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As a social epidemiologist, I study and teach the social causes and consequences of epidemics.
The coming days will be painful for many people we know and love. Given the momentum of the COVID-19 epidemic in the United States., our country is entering a period of crisis, which will reverberate through our communities and health-care systems.
We have the power to curb the unfolding disaster and to save lives, but we must act now.
Our houses of worship — our sanctuaries — are ideal sites for the spread of this deadly virus. It is a horrible irony that viruses thrive in community. When we kneel together, break bread together, sing together, mourn together, celebrate together — all are opportunities for us to get sick together, too.
This has been evident in South Korea, where a surge in cases was linked to a religious community. Closer to home, Georgetown is on alert after a rector in a 550-member congregation fell ill with COVID19. In New York, 108 confirmed cases have thus far been identified in New Rochelle, with a temple at the center of the outbreak. The same rules apply in secular settings. One conference in Massachusetts gave rise to 77 of 95 cases detected in the state as of March 11. A single gathering can thrust an entire state or nation into an emergency.
Our faith communities must engage actively, vigorously, in social distancing measures now. We all must limit our in-person social contacts. This is especially important to protect the populations at elevated risk of adverse COVID-19 outcomes: the elderly, people with chronic illnesses, and people who are obese. Even people who are not in these defined “high risk” groups have an important role to play. Young people, too, are susceptible to infection, and their actions can either accelerate or slow the destruction caused by the epidemic.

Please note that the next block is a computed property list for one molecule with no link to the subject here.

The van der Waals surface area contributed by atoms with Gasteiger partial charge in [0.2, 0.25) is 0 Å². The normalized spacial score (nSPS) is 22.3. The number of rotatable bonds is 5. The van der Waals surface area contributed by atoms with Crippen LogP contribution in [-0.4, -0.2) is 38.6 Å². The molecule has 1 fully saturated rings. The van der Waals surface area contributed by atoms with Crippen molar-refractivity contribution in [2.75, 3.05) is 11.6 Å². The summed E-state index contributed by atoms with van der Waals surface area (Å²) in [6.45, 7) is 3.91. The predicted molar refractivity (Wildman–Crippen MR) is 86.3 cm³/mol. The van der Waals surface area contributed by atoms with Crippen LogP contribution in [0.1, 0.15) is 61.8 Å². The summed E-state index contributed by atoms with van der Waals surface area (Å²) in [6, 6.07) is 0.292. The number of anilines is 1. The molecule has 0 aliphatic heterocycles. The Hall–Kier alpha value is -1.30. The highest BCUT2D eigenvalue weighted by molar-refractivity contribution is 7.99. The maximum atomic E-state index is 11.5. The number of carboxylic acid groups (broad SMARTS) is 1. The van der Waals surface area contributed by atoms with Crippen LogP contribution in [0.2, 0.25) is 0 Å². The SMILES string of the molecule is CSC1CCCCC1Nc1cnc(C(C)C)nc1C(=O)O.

I urge faith leaders to work together, putting faith in action for the health of our nation and our world. Congregations can contribute mightily to slowing this epidemic by suspending all collective in-person worship now. We must not wait for mandates from our elected officials.
Please encourage your members to pray and observe only with their immediate family members, in their own homes. Understanding that religious law and tradition may lead you in another direction, I ask you to join together, across faith traditions, in a collective action to save lives. We must reshape the contours of worship for this new and difficult day.
Every single infection prevented will prevent countless others, and will save lives. These steps will also free up beds in our hospitals, so that the sick and the dying can receive adequate attention and care. We must not delay another day. We all have the power to save lives, and we can do it by praying in place.
Carolyn C. Cannuscio is an associate professor of family medicine and community health at University of Pennsylvania Perelman School of Medicine.